Extreme flooding weighs on China’s energy supply chain

A whole year of rain fell in the space of a few days in central China, devastate Zhengzhou city, with a population of around 5 million, and killing dozens when floodwaters inundated Henan Province. The flash flood stopped at least 10 trains carrying a total of 10,000 passengers. Three of those trains were left on the tracks, with no escape for passengers, for 40 hours, and 12 of those train passengers have now died. Meanwhile, heavy rains continue to fall and the the death toll continues to rise In the region. The Chinese government has resorted to blasting a dam in the area to divert flooding and to relieve pressure caused by rising water levels.

The terror and tragedy experienced by those directly affected by the severe flooding cannot be overstated and is far from the greatest concern, but it is only part of the story. Indeed, the devastation and disruption caused by the torrential rains extend far beyond the borders of Henan Province. “Floods that flood central China and submerge parts of a major economic and transport hub threaten supply chains of goods ranging from cars and electronics to pigs, peanuts and coal,” Reuters reported Thursday.

The economic fallout from the downturn will weigh more heavily on people in central China, who have already faced days of blackouts, lack of transportation and other flood-related challenges. “Electricity had been partially restored and some trains and flights were operating Thursday,” the Reuters report continued, “but analysts said the disruptions could last for several days, pushing up prices and slowing business in densely populated provinces. of Henan and neighboring provinces “.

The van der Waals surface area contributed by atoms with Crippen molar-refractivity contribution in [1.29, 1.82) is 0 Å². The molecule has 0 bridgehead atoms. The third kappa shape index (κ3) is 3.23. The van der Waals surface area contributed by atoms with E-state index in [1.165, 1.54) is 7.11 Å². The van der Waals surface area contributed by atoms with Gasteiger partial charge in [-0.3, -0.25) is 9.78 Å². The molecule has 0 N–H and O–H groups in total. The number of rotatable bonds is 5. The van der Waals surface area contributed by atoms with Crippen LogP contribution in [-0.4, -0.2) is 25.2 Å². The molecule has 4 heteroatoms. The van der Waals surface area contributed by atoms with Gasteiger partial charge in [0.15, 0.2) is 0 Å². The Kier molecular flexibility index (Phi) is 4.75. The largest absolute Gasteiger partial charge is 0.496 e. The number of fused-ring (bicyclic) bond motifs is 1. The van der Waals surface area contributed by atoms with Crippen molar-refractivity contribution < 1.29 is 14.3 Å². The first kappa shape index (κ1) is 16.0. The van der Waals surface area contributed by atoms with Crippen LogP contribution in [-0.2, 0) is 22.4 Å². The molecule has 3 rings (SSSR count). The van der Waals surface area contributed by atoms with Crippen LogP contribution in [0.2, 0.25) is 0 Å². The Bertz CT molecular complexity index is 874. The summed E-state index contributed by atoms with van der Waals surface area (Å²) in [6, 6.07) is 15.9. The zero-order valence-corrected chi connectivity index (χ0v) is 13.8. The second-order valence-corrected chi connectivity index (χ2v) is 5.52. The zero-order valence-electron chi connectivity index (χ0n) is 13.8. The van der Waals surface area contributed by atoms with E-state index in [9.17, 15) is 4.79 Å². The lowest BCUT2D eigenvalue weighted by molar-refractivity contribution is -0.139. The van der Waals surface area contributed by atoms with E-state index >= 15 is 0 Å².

One of the most affected sectors is that of coal sector, on which China still relies for the majority of its energy mix, even as it tries to phase out highly polluting fossil fuels. Additionally, the disruption in the coal supply chain occurs at a time of peak demand as consumers consume more energy trying to beat the summer heat.

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Although the flooding in central China is historic, it is likely to become more and more common in the years to come, as will these kinds of supply chain disruptions caused by an increased incidence of severe weather events around the world. thanks to the advance of global warming. “China regularly experiences flooding during the summer months,” the Guardian reported this week, “But rapid urbanization and conversion of agricultural land, along with the worsening climate crisis, have exacerbated the impact of such events.

China is far from alone. Around the world, countries’ energy security is threatened by global warming, increasingly frequent natural disasters and powerful storm systems. Earlier this year, we saw the devastation caused by an extreme cold spell in Texas when unusually freezing temperatures and a massive network failure caused hundreds of deaths. Experts also warned that the aging nuclear fleet in the United States was not prepared for global warming and the results could be disastrous if industry and political leaders are not proactive.

At a time so deeply defined by globalization and increasingly long and complex supply chains, incidents like this week’s floods in China highlight the importance of making these supply chains much more resilient or to diversify and consolidate local markets. Storms like the one that continues to hit Zhengzhou are increasingly frequent and violent, and they have the power to cripple critical supply chains that impact people’s access to food and electricity in the country. overnight. Energy security and sovereignty have never been more important.

By Haley Zaremba for Oil Octobers

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